Let's talk about uncertainty

Let's talk about uncertainty

Not necessarily uncertainty about life in general, but hey, lessons can be learned from any forum. Let's talk about meteorological uncertainty. This is, perhaps, an unpopular topic among some weather nerds (or more to the point, popular in dimly lit smoke-filled back rooms that require passwords for entrance). I believe this is because without proper context "uncertainty" may lead some to believe we meteorologists are not good at our jobs. However, therein lies an important distinction, in my humble opinion, between uncertainty and confidence.

A question I'm commonly asked is: "Why do I need meteorological support when I can just look at my phone?" Sadly, the world is FULL of DIY meteorologists (among many other professions I'm sure, amirite!?). One of the first responses I give to this question is: "At GWG we can convey uncertainty." 

So how, pray tell, does that help someone? To answer that we can turn to 2 tried and true methods: 

  1. dictionaries
  2. stories

1. There's no less than 2^6 ways to define this (there are less, but that's 64 ways for those who don't want to math). For the sake of this discussion I'm going to use: "not known beyond a doubt" (taken from Uncertain Definition & Meaning - Merriam-Webster). Perhaps the first takeaway here is:

Does the presence of doubt mean that a forecast is not valid or informative?

Certainly not! In fact, I would make the case that as meteorologists, we should know the limitations of our observational networks (such as weather stations, radars, satellites, etc.) and, in the case of forecasting/nowcasting, the limitations of computational models (these are the models used to make forecasts).

Danger creeps in when we fail to make these uncertainties known to those with whom we communicate. If we "blow" a forecast that we purport to be rock solid, it likely means that we either did not adequately convey uncertainties to our clients, or in some cases our confidence or ability to interpret what we saw.

Why? I'm sure there are a bajillion reasons, one likely being societal. We are often taught that uncertainty is a sign of naiveté or ignorance. Instead, in this case it's the opposite! We're conveying our knowledge of the limitations of our observational networks and our forecast models. For confidence, one could argue that by laying out there that we have low confidence in our forecast, we may actually gain trust of our clients because they know we will not oversell our capabilities. A wise person once said: "know what you don't know."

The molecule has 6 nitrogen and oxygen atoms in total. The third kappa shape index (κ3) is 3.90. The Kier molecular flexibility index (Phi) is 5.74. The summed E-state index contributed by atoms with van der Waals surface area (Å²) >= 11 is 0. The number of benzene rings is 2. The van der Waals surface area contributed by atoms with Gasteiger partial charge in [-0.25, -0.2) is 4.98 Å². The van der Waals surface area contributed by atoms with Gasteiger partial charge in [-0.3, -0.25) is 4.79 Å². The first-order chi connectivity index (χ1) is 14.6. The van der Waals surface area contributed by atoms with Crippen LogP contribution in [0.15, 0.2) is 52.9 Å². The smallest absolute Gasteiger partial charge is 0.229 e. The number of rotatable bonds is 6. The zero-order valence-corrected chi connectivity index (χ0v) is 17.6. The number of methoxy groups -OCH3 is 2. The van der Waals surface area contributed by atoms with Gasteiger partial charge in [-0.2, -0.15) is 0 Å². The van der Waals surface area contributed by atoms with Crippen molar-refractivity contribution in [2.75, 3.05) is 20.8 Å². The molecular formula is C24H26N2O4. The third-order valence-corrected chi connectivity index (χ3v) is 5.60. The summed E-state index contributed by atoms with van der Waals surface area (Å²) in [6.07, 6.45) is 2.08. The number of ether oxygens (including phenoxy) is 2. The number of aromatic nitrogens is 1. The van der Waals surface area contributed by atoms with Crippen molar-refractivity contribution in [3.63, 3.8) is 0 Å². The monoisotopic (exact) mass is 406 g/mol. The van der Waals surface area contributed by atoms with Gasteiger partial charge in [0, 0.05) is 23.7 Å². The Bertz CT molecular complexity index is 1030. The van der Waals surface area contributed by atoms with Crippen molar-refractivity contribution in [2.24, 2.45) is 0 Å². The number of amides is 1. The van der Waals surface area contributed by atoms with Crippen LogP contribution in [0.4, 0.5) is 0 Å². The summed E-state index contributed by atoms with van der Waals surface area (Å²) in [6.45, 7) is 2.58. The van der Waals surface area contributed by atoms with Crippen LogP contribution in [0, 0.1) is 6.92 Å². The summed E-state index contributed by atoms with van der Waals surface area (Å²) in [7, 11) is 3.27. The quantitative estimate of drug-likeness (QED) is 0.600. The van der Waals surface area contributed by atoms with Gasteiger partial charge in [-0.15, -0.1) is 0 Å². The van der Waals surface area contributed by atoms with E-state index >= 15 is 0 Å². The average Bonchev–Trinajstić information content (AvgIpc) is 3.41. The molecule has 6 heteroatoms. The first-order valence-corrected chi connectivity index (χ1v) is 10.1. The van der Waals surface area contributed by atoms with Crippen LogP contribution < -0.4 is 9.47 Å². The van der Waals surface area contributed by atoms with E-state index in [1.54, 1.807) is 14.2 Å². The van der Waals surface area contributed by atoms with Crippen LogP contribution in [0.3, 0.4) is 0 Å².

So, that's all well and good, but what is the distinction I'm trying to make between uncertainty and confidence? For GWG, we take confidence to reflect OUR abilities. As a CCM, I'm obligated to convey to those who trust me as a meteorologist when I am not confident in my abilities to adequately fulfill their needs. Where uncertainty is limitations of our observational capacity or compute power. Essentially items beyond our control.

2. Let's tell a story. Sometimes that makes things easier. A few weeks back, there was a forecast that called for a 30% chance of rain in the afternoon. This happened to be the first evening of Lee's Summit, MO's "Downtown Days". Now, Michelle and I looked at this day's forecast and said "man...people outside at Downtown Days really need to pay attention, we are confident they are going to see thunderstorms this afternoon." 

STOP! Did you see a subtle distinction there? The probability-of-precipitation forecast conveyed A LOT of uncertainty through a statistical value of "30%". However, by knowing the limitations of the observational data AND the forecast models, GWG was able to interpret that uncertainty, and use our confidence in understanding those limitations to more accurately depict the meteorological conditions that afternoon. This doesn't mean that the 30% was wrong, in fact, in a future blog article, GWG will discuss the 54,382,988 different misinterpretations we've heard for what "probability of precipitation" actually means. 

I am not too proud to admit that I've been on the other side of this as well. For instance, when I'm confident that severe weather may impact an area and folks there all walk away with sunburns. #severeclear. Generally, when looking at these events, while my confidence, was high, I failed to address the uncertainty in the forecast and what the forecast models were missing. Perhaps it was a subtle inversion at mid-levels, or weaker than expected surface convergence, or maybe birds just didn't fart at the right time. The atmosphere is complex, and ALL of these things can play a role. In fact, in meteorology (and really all sciences) we are constantly discovering new processes that play a role in when, where, why, what, and how weather events affect life and property.

What I'm hoping you'll take away from this, pending you read this far #tl;dr, is that:

  1. uncertainty and confidence, while often related, have important distinctions
  2. uncertainty and confidence (or lack thereof) can make or break client communication
    • One could be wrong for the right reasons or right for the wrong reasons
  3. meteorologists should be conveying both the uncertainty (limitations of our science) and our confidence (ability to interpret data) separately and clearly
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